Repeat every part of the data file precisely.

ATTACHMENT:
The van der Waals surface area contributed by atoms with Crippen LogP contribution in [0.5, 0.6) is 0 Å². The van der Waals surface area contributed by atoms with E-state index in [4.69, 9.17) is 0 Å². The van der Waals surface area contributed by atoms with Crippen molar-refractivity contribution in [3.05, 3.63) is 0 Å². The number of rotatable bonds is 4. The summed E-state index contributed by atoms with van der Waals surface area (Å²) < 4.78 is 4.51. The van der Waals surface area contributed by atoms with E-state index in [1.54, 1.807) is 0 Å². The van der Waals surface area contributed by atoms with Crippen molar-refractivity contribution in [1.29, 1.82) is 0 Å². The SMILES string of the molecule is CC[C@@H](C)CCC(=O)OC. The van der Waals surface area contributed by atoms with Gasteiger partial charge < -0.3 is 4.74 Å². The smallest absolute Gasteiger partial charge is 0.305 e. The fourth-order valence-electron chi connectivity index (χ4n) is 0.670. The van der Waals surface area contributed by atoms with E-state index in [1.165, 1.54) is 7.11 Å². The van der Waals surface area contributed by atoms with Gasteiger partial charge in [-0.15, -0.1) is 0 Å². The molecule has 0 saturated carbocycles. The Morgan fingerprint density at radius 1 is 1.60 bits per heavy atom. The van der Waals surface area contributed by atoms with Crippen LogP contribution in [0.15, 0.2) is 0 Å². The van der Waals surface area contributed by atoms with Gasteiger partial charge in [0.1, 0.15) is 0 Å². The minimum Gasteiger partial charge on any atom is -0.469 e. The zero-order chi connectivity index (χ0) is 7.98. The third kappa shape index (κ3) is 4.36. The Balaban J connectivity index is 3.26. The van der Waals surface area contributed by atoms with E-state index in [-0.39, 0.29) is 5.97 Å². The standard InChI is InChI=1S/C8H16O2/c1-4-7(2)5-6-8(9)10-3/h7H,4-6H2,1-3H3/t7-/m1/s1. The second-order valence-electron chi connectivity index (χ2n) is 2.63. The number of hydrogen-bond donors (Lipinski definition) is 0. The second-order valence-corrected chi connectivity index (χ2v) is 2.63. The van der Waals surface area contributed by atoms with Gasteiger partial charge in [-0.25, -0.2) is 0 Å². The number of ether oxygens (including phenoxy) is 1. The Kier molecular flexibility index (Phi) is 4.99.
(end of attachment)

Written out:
The van der Waals surface area contributed by atoms with Crippen LogP contribution in [0.5, 0.6) is 0 Å². The van der Waals surface area contributed by atoms with E-state index in [4.69, 9.17) is 0 Å². The van der Waals surface area contributed by atoms with Crippen molar-refractivity contribution in [3.05, 3.63) is 0 Å². The number of rotatable bonds is 4. The summed E-state index contributed by atoms with van der Waals surface area (Å²) < 4.78 is 4.51. The van der Waals surface area contributed by atoms with E-state index in [1.54, 1.807) is 0 Å². The van der Waals surface area contributed by atoms with Crippen molar-refractivity contribution in [1.29, 1.82) is 0 Å². The SMILES string of the molecule is CC[C@@H](C)CCC(=O)OC. The van der Waals surface area contributed by atoms with Gasteiger partial charge < -0.3 is 4.74 Å². The smallest absolute Gasteiger partial charge is 0.305 e. The fourth-order valence-electron chi connectivity index (χ4n) is 0.670. The van der Waals surface area contributed by atoms with E-state index in [1.165, 1.54) is 7.11 Å². The van der Waals surface area contributed by atoms with Gasteiger partial charge in [-0.15, -0.1) is 0 Å². The molecule has 0 saturated carbocycles. The Morgan fingerprint density at radius 1 is 1.60 bits per heavy atom. The van der Waals surface area contributed by atoms with Crippen LogP contribution in [0.15, 0.2) is 0 Å². The van der Waals surface area contributed by atoms with Gasteiger partial charge in [0.1, 0.15) is 0 Å². The minimum Gasteiger partial charge on any atom is -0.469 e. The zero-order chi connectivity index (χ0) is 7.98. The third kappa shape index (κ3) is 4.36. The Balaban J connectivity index is 3.26. The van der Waals surface area contributed by atoms with E-state index in [-0.39, 0.29) is 5.97 Å². The standard InChI is InChI=1S/C8H16O2/c1-4-7(2)5-6-8(9)10-3/h7H,4-6H2,1-3H3/t7-/m1/s1. The second-order valence-electron chi connectivity index (χ2n) is 2.63. The number of hydrogen-bond donors (Lipinski definition) is 0. The second-order valence-corrected chi connectivity index (χ2v) is 2.63. The van der Waals surface area contributed by atoms with Gasteiger partial charge in [-0.25, -0.2) is 0 Å². The number of ether oxygens (including phenoxy) is 1. The Kier molecular flexibility index (Phi) is 4.99.